Understanding the Robotic Infosphere
Philter Phactory is a collective of technologists, designers, researchers and philosophers developing Weavrs - autonomous personae which emerge from the digital detritus of our online lives. In 2012, Phactory will be working towards an understanding of the post-user web, populated by autonomous non-human agents known as infomorphs.
Genevieve Bell, interaction and experience research director of Intel Labs recently made the prediction that in 2012 a computer will likely pass the Turing Test bringing us closer to a digital machine with true artificial intelligence (AI). She also noted that most of us will probably not care.
I'd argue this lack of concern is driven by the fact that since a greater extent of our human-to-human social interactions occur online via our personal computers and devices, the prospect of conversing solely with the machine may seem like an almost natural transition.
This is where Weavrs offer new understandings of how humans and machines may choose to interact. Weavrs are autonomous personae. While initially designed and configured by a human agent, once Weavrs are unleashed upon the social web, they will blog media from various web services such as videos from YouTube, inspiration from Twitter, music from Last.fm, and venues from Google Places. At night, they will dream. Their actions are based on masses of data, which already show how we all behave on social networks. Therefore, a Weavr is a bit like a digital reflection of human activity, but seemingly with a mind (or at least personality) of its own.
2011 saw the rise of a new 'ghost in the machine' in the form of Apple's Siri, a computer 'personality' which has helped to anchor the debate over our changing relationship to technology for an otherwise laissez-faire mainstream audience. Siri's birth, exclusively on the newest iPhone platform, led to plenty of scrutiny and scepticism (as well as an influx of viral videos) with commentators noting how everything from Siri's tone of voice to its gender will influence how humans decide, subconsciously or otherwise, to interact with 'him' or 'her'.
However, let's not forget that both the Turing Test and Siri are precisely about imitating human interaction. At the Phactory we have been exploring new ontologies through which people may choose to interact with their digital counterparts (we avoid calling them companions, slaves or pets). The problem with many of the new tools is that they are exactly that - tools and novelties. It's crucial to understand the drivers behind novelty before we start fantasizing (SciFi-wise) about future technology and its uses.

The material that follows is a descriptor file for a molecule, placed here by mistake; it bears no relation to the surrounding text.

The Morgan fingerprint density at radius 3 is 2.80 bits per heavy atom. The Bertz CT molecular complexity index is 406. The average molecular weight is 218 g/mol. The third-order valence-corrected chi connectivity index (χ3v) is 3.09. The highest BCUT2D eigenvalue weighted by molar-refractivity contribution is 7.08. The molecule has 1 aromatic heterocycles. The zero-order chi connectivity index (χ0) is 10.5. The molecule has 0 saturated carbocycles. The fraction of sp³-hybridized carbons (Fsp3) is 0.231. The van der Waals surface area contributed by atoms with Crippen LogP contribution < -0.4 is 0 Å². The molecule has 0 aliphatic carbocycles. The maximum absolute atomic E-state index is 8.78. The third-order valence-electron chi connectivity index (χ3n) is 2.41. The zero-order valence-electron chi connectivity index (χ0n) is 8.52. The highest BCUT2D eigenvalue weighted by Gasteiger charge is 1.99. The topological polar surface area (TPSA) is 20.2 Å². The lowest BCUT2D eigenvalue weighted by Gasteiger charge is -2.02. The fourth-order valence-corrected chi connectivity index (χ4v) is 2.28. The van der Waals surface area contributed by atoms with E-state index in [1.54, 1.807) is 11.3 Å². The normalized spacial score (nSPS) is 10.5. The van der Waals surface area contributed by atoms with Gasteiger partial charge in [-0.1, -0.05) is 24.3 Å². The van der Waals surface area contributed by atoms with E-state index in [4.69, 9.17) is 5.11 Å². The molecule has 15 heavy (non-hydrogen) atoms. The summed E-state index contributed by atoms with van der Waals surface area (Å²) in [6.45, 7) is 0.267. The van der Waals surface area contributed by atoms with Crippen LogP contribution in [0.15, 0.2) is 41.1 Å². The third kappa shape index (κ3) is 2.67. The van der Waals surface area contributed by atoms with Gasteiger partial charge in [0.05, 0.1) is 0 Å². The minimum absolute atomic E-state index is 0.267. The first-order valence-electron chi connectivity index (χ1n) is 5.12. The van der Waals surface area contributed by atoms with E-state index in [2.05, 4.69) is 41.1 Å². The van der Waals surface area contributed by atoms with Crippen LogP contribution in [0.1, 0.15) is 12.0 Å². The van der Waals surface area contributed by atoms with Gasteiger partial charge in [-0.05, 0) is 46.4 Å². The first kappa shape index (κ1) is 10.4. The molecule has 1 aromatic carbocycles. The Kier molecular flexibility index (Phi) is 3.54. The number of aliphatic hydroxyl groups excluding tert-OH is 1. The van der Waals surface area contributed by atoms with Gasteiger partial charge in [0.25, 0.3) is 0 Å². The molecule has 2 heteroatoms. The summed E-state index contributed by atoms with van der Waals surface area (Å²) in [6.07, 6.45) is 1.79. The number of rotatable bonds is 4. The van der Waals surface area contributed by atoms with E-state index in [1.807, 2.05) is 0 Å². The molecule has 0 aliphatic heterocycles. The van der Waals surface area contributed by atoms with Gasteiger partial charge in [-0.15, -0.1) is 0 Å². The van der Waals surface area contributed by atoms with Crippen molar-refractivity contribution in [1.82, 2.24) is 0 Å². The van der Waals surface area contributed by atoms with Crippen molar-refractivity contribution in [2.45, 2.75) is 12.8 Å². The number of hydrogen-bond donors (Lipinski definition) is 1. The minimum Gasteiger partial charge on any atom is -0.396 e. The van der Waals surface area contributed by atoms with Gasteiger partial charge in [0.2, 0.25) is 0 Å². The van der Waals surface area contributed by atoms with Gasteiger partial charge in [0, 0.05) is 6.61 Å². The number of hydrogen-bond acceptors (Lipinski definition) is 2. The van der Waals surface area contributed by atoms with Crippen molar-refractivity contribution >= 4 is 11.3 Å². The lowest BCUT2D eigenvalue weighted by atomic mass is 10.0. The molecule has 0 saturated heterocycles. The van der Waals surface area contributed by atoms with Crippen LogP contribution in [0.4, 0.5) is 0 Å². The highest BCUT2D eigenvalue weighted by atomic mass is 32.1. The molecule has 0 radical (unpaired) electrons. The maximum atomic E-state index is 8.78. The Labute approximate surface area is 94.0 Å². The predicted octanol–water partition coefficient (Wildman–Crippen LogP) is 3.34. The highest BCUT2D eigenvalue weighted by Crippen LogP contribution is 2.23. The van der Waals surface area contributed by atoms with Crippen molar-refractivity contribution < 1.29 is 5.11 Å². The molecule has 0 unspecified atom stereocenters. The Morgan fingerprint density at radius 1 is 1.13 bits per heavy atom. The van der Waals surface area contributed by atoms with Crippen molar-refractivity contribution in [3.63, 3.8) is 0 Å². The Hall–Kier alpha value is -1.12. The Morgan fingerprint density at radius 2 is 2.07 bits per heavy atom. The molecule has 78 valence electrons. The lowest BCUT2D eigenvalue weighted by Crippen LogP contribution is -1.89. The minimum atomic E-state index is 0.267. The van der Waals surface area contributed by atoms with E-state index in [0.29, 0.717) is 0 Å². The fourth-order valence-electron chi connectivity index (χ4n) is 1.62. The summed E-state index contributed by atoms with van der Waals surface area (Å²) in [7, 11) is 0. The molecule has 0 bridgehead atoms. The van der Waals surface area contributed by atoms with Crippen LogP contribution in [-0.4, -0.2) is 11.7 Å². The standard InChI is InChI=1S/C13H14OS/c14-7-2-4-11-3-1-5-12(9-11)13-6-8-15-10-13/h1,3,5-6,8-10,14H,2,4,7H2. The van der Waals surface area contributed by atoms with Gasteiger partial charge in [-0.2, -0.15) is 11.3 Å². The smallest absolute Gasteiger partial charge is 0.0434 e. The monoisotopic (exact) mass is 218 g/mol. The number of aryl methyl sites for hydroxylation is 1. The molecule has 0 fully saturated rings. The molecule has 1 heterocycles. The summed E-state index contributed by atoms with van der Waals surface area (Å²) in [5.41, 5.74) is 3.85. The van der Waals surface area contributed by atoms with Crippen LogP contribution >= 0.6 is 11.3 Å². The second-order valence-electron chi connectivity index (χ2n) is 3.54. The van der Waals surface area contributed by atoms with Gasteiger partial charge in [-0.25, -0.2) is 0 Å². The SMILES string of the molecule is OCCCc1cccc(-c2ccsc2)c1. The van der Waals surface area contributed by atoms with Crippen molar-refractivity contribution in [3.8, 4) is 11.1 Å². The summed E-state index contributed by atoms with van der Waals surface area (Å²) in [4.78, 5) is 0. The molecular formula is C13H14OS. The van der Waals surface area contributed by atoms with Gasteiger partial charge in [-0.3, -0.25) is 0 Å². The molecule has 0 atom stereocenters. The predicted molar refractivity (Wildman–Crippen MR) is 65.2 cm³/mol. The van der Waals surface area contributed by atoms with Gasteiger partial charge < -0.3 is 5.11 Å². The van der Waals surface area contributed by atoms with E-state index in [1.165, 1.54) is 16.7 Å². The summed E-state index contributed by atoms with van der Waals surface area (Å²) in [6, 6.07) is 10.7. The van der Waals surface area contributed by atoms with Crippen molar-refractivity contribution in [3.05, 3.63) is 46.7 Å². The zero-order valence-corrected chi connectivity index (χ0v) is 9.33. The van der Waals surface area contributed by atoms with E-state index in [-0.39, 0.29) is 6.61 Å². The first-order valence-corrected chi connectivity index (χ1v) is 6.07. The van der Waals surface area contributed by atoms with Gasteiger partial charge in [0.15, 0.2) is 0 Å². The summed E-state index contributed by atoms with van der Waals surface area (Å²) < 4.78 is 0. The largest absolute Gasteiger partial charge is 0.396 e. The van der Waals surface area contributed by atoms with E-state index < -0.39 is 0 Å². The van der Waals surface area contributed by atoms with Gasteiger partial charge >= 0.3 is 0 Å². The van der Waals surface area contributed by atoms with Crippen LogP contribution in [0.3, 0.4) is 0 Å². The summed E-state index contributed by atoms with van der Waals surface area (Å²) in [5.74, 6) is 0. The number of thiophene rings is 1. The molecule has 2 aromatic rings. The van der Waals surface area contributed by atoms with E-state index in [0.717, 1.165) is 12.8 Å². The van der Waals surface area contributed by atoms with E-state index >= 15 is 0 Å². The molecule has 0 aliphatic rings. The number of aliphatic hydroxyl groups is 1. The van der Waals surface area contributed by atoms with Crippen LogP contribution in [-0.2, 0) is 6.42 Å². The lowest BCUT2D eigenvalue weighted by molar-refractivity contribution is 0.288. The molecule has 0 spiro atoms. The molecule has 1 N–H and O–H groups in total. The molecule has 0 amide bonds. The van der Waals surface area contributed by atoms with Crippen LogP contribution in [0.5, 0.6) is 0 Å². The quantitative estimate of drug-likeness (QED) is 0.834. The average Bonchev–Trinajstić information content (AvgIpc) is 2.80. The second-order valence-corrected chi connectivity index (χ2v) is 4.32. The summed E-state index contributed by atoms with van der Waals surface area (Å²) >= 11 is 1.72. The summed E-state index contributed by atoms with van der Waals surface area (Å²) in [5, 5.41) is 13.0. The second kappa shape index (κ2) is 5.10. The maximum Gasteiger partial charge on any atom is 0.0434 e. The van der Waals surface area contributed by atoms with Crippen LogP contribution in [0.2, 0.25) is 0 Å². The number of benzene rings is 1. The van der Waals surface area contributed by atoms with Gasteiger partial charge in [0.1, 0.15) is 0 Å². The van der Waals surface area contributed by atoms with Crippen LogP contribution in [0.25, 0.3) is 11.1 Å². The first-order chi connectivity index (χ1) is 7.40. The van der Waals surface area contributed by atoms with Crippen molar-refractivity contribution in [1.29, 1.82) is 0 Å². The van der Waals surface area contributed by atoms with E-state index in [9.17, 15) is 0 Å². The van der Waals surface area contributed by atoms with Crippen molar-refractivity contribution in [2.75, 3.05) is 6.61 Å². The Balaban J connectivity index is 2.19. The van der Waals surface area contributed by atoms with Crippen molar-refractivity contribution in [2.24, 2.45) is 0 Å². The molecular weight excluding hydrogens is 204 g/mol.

While new interfaces, such as Siri, make us feel like we are closer to understanding our technologies, they may actually achieve quite the opposite. There is a whole robotic infosphere within which we operate our online daily lives, an environment that is becoming increasingly abstract. From the stock-market's algo-trading to the emergence of the filter bubble, the amorphous algorithm has led to the rise of information being allowed to flow through our machines, independent of human intent.
Weavrs, however, are more than simulations of humans - these infomorph species create a new ontology through which we, as inforgs (informational organisms), interact with the infosphere (which includes, but is not limited to, the Internet). In 2012 we may find that we all need our own infomorphic digital-alter egos to deal with the increasing complexity of the web.
Or, if something like Siri proves anything, it is that we may simply have to work hard in order to adapt to the robots and agents we meet in 2012.
Luke Robert Mason is Research Director at Philter Phactory and Director of the Virtual Futures Conference. He will be speaking about Weavrs at Future Human's Transparent Life event on the 8th February 2012.
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